“The focus of my current research program is to understand underlying mechanisms of plasticity following motor neuron death to ultimately preserve or restore breathing and swallowing function,” Nichols continues. “In our SCIDRP-funded study, our goal is to understand if harnessing an underlying pathway required for plasticity, in combination with exposure to daily acute intermittent hypoxia (therapeutic bouts of intermittent oxygen deficiency), preserves or restores respiratory motor output and overall breathing in a novel model of respiratory motor neuron death,” says Nichols, a 2016-2017 participant in MU’s Faculty Scholars Program. Nichols also received the American Physiological Society’s prestigious Giles F. Filley Memorial Award for Excellence in Respiratory Physiology and Medicine in 2015, and was a Parker B. Francis Fellowship in pulmonary research recipient, 2011-2014.
“When I was in high school, I had a grandmother who developed COPD — Chronic Obstructive Pulmonary Disease — so I started to become really interested in how that happens, how you control that, and what it is that goes wrong,” Nichols says. “I just didn’t know much about it, so I was really interested in working on that for my PhD. Wright State had a biomedical sciences PhD program, which allows one to get broadly trained while also specializing in different things. Neuroscience was one of those things. That appealed to me, so that’s the path I took.
“In the work we did there, not only did we characterize the part in the brain stem that has a role in controlling breathing, but we also started to look at how adaptations to certain things can change the neurons that are responsible for sensing changes to help us breathe,” Nichols says.
“During my PhD work, I exposed our lab animals to a simulation of what you would see at high altitude,” Nichols says. “What we saw was that the individual neurons started to develop plasticity in response to that exposure. I didn’t really know much about plasticity, so I started to get excited about that and wanted to learn more about it — and not just how it works, but how it changes in disease states.
“High altitude is more like a physiological response, but I was also interested in what the pathophysiological response is. That’s when I decided to do my postdoctoral training at the University of Wisconsin, to learn more about plasticity in the face of disease,” Nichols says.
Pathophysiology is a convergence of pathology — conditions observed during a disease state — with physiology, the processes or mechanisms operating within an organism. Pathology describes the abnormal or undesired condition, whereas pathophysiology seeks to explain the functional changes that are occurring within an individual due to a disease or pathologic state.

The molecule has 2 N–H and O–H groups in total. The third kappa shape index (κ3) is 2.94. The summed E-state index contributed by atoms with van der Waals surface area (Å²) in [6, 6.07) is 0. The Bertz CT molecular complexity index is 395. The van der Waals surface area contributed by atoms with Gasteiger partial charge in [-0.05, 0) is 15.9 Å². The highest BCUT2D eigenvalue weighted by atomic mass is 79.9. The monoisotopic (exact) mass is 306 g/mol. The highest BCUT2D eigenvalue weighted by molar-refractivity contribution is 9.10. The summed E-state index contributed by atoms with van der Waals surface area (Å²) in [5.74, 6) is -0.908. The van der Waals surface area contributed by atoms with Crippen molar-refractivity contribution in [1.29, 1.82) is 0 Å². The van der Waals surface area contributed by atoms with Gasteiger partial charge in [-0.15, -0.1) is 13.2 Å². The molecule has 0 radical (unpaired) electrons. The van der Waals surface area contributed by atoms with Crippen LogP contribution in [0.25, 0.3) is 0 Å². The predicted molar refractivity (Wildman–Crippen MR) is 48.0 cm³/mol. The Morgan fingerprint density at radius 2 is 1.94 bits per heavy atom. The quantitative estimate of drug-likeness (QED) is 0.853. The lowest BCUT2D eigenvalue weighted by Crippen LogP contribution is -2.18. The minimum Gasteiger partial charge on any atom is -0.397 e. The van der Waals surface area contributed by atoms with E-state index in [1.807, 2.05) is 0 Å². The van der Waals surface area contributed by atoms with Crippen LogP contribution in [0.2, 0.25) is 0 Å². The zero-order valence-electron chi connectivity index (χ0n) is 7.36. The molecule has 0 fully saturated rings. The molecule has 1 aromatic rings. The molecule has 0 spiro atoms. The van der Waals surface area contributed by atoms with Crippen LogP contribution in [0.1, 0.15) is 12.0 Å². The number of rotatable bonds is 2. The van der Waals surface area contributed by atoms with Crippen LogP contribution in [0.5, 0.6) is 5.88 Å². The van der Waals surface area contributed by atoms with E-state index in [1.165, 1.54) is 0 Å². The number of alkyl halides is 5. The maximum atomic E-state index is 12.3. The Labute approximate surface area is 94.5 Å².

Nichols moved to Madison to begin postdoctoral work with Gordon S. Mitchell, PhD. Mitchell is a prolific researcher, studying the importance of neuroplasticity in respiratory motor control. In his 33 years at Wisconsin, Mitchell became the Steenbock Professor of Behavioral and Neural Science and chair of the Department of Comparative Biosciences.
“It just so happened that the professor I went to work with, Gordon Mitchell, is a world-renowned researcher in spinal cord plasticity, specifically how it pertains to breathing,” Nichols recalls. “He had just started a collaboration with a colleague, Dr. Clive Svendsen, who was interested in using stem-cell biology to improve breathing in ALS. Specifically, they wanted to look at the question of how does respiratory motor behavior change in combination with stem-cell biology in a genetic rodent model of ALS.
“I got naturally hooked into that project because I was interested in studying different aspects of the disease,” Nichols says. “That was my first project as a postdoc, and looking at how this spinal-delivered stem-cell application affected the respiratory motor behavior. We found that it was beneficial, and did increase respiratory motor output. At about the same time, I had also started a project using acute intermittent hypoxia to induce plasticity. Basically, we give hypoxia three times, each separated by going back to baseline, or normoxia. What will happen over time is that motor output will begin to ramp up or, in other words, exhibit plasticity.”
Military service can come with a veritable smorgasbord of risks: combat, terrorist threats, head trauma, intense exertion, or exposure to climate extremes, certain chemicals or metals.
But, the fact that military veterans have a 60 percent greater chance of developing — and dying from — ALS than non-veterans has the attention of the U.S. Department of Defense (DOD). Nichols plans to continue and expand her research by applying for a two-year, DOD grant known as the ALS Research Program Therapeutic Idea Award. These awards are designed to promote new ideas aimed at drugs or treatments that are still in the early stages of discovery. Emphasizing innovation and impact, the awards are to support research that may lead to potential therapeutics for ALS.